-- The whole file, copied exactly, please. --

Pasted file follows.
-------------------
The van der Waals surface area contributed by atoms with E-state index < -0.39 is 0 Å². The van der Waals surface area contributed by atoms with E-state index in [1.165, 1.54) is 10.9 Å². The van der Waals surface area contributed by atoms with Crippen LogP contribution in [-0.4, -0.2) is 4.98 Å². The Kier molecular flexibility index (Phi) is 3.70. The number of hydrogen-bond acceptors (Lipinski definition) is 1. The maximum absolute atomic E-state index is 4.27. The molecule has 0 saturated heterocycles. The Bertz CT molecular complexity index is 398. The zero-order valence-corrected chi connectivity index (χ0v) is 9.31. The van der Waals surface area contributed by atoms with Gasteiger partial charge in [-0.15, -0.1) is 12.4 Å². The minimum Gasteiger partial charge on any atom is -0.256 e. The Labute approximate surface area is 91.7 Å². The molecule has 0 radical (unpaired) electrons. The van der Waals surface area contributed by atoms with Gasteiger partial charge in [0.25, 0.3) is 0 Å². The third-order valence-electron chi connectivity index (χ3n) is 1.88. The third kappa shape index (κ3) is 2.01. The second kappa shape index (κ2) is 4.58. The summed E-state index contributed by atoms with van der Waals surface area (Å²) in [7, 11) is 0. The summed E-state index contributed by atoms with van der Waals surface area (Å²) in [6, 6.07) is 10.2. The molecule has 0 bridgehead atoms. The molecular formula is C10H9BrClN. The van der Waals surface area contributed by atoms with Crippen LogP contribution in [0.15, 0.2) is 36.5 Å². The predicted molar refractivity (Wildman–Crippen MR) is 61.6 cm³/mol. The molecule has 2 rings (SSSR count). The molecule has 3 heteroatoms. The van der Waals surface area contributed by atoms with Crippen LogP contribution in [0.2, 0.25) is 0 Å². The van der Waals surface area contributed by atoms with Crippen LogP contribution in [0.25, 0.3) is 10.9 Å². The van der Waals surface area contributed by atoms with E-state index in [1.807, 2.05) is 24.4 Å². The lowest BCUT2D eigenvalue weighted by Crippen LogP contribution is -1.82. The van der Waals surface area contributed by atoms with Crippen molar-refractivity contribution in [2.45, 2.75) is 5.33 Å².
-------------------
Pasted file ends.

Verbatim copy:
The van der Waals surface area contributed by atoms with E-state index < -0.39 is 0 Å². The van der Waals surface area contributed by atoms with E-state index in [1.165, 1.54) is 10.9 Å². The van der Waals surface area contributed by atoms with Crippen LogP contribution in [-0.4, -0.2) is 4.98 Å². The Kier molecular flexibility index (Phi) is 3.70. The number of hydrogen-bond acceptors (Lipinski definition) is 1. The maximum absolute atomic E-state index is 4.27. The molecule has 0 saturated heterocycles. The Bertz CT molecular complexity index is 398. The zero-order valence-corrected chi connectivity index (χ0v) is 9.31. The van der Waals surface area contributed by atoms with Gasteiger partial charge in [-0.15, -0.1) is 12.4 Å². The minimum Gasteiger partial charge on any atom is -0.256 e. The Labute approximate surface area is 91.7 Å². The molecule has 0 radical (unpaired) electrons. The van der Waals surface area contributed by atoms with Gasteiger partial charge in [0.25, 0.3) is 0 Å². The third-order valence-electron chi connectivity index (χ3n) is 1.88. The third kappa shape index (κ3) is 2.01. The second kappa shape index (κ2) is 4.58. The summed E-state index contributed by atoms with van der Waals surface area (Å²) in [7, 11) is 0. The summed E-state index contributed by atoms with van der Waals surface area (Å²) in [6, 6.07) is 10.2. The molecule has 0 bridgehead atoms. The molecular formula is C10H9BrClN. The van der Waals surface area contributed by atoms with Crippen LogP contribution in [0.15, 0.2) is 36.5 Å². The predicted molar refractivity (Wildman–Crippen MR) is 61.6 cm³/mol. The molecule has 2 rings (SSSR count). The molecule has 3 heteroatoms. The van der Waals surface area contributed by atoms with Crippen LogP contribution in [0.2, 0.25) is 0 Å². The van der Waals surface area contributed by atoms with Crippen LogP contribution in [0.25, 0.3) is 10.9 Å². The van der Waals surface area contributed by atoms with E-state index in [1.807, 2.05) is 24.4 Å². The lowest BCUT2D eigenvalue weighted by Crippen LogP contribution is -1.82. The van der Waals surface area contributed by atoms with Crippen molar-refractivity contribution in [2.45, 2.75) is 5.33 Å².